A new e-mail worm that is spreading on the Internet lures victims with a mention of plucky Canadian singer Avril Lavigne, then steals Microsoft Windows passwords and sends them to e-mail addresses in Russia, according to alerts posted by a number of antivirus software vendors.
The worm, W32/Lirva spreads by retrieving e-mail addresses from a variety of files stored on a computer's hard drive, then sending copies of itself to those addresses in the form of an executable e-mail attachment, according to information posted on the Web site of Helsinki-based security company F-Secure Corp.
Subject lines for infected e-mail include: "Avril Lavigne - the best," "Reply on account for IIS-Security," and "According to Daos Summit," F-Secure said.
In addition to stealing passwords, the worm launches -- on the seventh, 11th, and 24th of any month -- Internet Explorer, connects to an Avril Lavigne Web site (www.avril-lavigne.com), and displays a colored graphic on the infected computer's desktop with the message:
"Avril_Lavigne_Let_Go - My_Muse : ) 2002 (c) Otto von Gutenberg."
The worm, which only affects Microsoft Corp. Windows operating systems, is contained in a wide range of attachments including "AvrilSmiles.exe," "AvrilLavigne.exe," "resume.exe," and "Readme.exe," F-Secure said.
The virus also poses as a Microsoft security patch stored in attachments named "MSO-Patch-0071.exe" and "MSO-Patch-0035.exe," among many others, according to Sophos PLC.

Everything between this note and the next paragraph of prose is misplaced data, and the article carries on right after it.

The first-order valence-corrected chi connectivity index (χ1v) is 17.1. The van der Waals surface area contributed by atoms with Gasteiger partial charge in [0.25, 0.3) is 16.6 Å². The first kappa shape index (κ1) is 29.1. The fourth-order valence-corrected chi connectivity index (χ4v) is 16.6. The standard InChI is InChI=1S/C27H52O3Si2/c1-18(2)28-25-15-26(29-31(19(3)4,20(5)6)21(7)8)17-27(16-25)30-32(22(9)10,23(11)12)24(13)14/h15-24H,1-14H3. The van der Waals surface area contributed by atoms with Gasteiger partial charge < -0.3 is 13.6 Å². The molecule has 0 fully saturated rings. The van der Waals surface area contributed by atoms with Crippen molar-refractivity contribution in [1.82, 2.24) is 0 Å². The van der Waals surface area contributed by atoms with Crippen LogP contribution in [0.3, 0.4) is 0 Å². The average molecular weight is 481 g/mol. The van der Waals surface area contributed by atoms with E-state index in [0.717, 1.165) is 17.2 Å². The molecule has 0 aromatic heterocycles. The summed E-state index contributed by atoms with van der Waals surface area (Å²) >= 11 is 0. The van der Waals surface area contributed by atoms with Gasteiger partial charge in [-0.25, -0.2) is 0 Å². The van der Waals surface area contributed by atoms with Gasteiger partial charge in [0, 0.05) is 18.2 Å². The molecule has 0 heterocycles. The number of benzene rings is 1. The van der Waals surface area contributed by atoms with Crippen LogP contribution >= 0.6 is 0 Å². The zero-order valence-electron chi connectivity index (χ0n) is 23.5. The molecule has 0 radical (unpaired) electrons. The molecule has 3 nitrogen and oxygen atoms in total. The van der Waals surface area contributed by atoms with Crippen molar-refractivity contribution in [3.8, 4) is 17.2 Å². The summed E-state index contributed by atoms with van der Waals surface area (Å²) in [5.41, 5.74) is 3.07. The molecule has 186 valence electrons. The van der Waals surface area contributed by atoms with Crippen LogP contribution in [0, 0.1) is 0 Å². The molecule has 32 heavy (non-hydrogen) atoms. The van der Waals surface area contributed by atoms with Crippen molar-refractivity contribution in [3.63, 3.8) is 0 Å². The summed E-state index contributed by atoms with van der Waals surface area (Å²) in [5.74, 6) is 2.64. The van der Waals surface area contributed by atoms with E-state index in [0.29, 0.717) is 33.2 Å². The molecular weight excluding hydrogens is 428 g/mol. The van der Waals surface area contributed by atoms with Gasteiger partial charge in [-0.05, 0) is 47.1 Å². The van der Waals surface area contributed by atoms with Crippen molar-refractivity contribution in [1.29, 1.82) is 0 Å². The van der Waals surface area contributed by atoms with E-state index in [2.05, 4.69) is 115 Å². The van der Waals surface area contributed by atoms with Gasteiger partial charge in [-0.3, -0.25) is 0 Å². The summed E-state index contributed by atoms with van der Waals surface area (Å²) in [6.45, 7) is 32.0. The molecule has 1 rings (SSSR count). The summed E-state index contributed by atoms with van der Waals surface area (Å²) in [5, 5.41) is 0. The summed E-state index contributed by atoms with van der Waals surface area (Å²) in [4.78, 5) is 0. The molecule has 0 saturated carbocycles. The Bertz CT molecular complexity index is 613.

Lirva exploits a well-known security vulnerability in the Microsoft's Internet Explorer Web browser, Outlook and Outlook Express e-mail applications. That vulnerability allows the executable file to be launched without user interaction when an e-mail message is opened, or viewed using Outlook's preview feature, according to Sophos.
Microsoft patched the vulnerability, MS01-020. Software updates for the affected products are available on the company's Web site. (See here and here for updates.)In addition to using e-mail messages to spread, Lirva is capable of spreading over computer networks and the Kazaa peer-to-peer network by copying itself to shared folders on other computers or tricking users into downloading and running it. The worm is also able to spread over Internet Relay Chat (IRC) networks, according to F-Secure.
The new worm is currently rated a "low" risk by Symantec Corp. and a "medium" risk on Network Associates Inc.'s McAfee Web site.
Antivirus software companies provided updated virus profiles for the Lirva worm and recommended that their customers update their antivirus software to include the new profiles.
Most vendors also provided instructions and software utilities for removing the virus from machines that have already been infected.